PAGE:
Hebrews 13:17

Obey your leaders and submit to them; for they are keeping watch over your souls, as men who will have to give account.

(Obedience and submission implies a role of leadership and governance and again the reference is probably to the elders though the leaders are not described.)


Ephesians 4:11

Pastors and teachers are pictured as one office, so that the pastor (whom we have identified as an elder) has the responsibility of teaching.

1 Timothy 3:2

The overseer must be "able to teach." And we have seen that the overseer and elder are the same office.

1 Timothy 5:17

Let the elders who rule well be considered worthy of double honor, especially those who labor in preaching and teaching.

(Not that all don't have to be able to teach—they do; but some "labor," that is, they devote more time and energy to it, perhaps earning their living by it.)

Titus 1:9

He must hold firm to the sure word as taught, so that he may be able to give instruction in sound doctrine and also to confute those who contradict it.

(Not all elders need to be able to do public preaching. The requirement is not for a preaching gift, but for a solid grasp of doctrine and ability to spot and correct errors and explain biblical truth plainly.)


The function of elders may be summed up under two heads: teaching and governing. This sets them off from deacons whose assisting role we will study at a later time.

V. Our Concern with Biblical Church Governance

I have argued from the NT that there were two ongoing offices in the NT church for the management and care of the church: elders and deacons. In addition I have tried to show that elders are also called "pastors and teachers" (Ephesians 4:11) and "bishops" or "overseers" (Philippians 1:1; Titus 1:5, 7; 1 Timothy 3:1; Acts 20:17, 28). There is no church in the NT with only one "elder" (= pastor = bishop = overseer). Moreover elders and deacons have distinct functions: elders, governing and teaching; deacons, assisting with the manifold needs of the people. Both take their cue from the Lord: "Let the leader be as one who serves" (Luke 22:26).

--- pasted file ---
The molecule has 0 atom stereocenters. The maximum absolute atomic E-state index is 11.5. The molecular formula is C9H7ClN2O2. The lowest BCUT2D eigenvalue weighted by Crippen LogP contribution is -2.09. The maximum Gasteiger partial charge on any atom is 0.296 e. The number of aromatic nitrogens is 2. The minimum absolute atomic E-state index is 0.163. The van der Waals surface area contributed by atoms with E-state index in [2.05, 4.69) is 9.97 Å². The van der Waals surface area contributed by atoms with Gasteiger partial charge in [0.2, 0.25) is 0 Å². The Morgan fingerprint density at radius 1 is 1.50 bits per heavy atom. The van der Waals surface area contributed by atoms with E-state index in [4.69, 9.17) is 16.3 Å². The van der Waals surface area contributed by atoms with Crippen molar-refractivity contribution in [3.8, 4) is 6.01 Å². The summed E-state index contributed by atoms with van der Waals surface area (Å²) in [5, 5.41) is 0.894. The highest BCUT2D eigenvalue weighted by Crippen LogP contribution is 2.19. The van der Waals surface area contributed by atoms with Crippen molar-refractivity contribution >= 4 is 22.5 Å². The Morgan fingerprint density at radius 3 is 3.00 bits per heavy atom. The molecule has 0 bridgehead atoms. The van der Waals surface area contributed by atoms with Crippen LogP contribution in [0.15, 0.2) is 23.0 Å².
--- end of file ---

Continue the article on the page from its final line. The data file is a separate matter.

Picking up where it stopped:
On the basis of what we have seen, I suggest that we seriously reexamine our governance structure at Bethlehem which includes a Council of Deacons as the ruling board but defines no role in the church as that of elder.

The reasons for concern and for reexamination are at least these five:

  1. We could be structured in a way more closely conforming to the normal New Testament pattern ("Paul appointed elders in all the churches," Acts 14:23).
  2. We need to clarify the role of our deacons. Are they elders in the NT sense, or are they deacons? Right now they seem to be a hybrid as the "governing" board and yet with the name "deacons." And who are the "staff" in the NT understanding of things? Are we the "elders"? If so, how do we fit into the governing structure of the church? There is much confusion that keeps deacons, committees, boards, and staff from finding ourselves and our roles in the NT.
  3. We need to clarify the role women in relation to the diaconate. Why are there deaconesses? How do they relate to the deacons? Could it be that by investing the deacons with "elder" roles at Bethlehem, we have isolated women from the very role (deacon) where they should flourish?
  4. We need to provide more thorough care for hurting members and more consistent discipline for delinquent members. That this is not done as well as it should be is owing partly to the confusion of roles. Who is responsible, biblically, for this church-wide care of 1,000 people and for following through on disciplinary procedures?
  5. We need to develop an ongoing leadership team (elders) where the theological distinctives, the philosophy of ministry, and the vision of the future can be rooted more durably than in the paid "staff." The church should not be dependent on a few paid staff as the guardians of the vision.